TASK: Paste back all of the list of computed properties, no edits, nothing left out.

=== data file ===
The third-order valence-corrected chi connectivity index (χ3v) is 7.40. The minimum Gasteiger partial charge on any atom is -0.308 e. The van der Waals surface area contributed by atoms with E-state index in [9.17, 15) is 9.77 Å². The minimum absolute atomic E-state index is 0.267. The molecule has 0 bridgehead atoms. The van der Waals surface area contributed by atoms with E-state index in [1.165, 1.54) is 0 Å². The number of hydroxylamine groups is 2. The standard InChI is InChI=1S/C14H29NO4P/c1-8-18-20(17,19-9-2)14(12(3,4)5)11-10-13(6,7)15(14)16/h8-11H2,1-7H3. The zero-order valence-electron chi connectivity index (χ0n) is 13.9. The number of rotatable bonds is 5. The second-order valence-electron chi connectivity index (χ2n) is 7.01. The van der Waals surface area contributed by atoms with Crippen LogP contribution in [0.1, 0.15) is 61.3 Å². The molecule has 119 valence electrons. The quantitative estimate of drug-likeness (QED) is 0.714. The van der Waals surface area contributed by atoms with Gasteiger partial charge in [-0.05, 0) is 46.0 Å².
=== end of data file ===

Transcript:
The third-order valence-corrected chi connectivity index (χ3v) is 7.40. The minimum Gasteiger partial charge on any atom is -0.308 e. The van der Waals surface area contributed by atoms with E-state index in [9.17, 15) is 9.77 Å². The minimum absolute atomic E-state index is 0.267. The molecule has 0 bridgehead atoms. The van der Waals surface area contributed by atoms with E-state index in [1.165, 1.54) is 0 Å². The number of hydroxylamine groups is 2. The standard InChI is InChI=1S/C14H29NO4P/c1-8-18-20(17,19-9-2)14(12(3,4)5)11-10-13(6,7)15(14)16/h8-11H2,1-7H3. The zero-order valence-electron chi connectivity index (χ0n) is 13.9. The number of rotatable bonds is 5. The second-order valence-electron chi connectivity index (χ2n) is 7.01. The van der Waals surface area contributed by atoms with Crippen LogP contribution in [0.1, 0.15) is 61.3 Å². The molecule has 119 valence electrons. The quantitative estimate of drug-likeness (QED) is 0.714. The van der Waals surface area contributed by atoms with Gasteiger partial charge in [-0.05, 0) is 46.0 Å².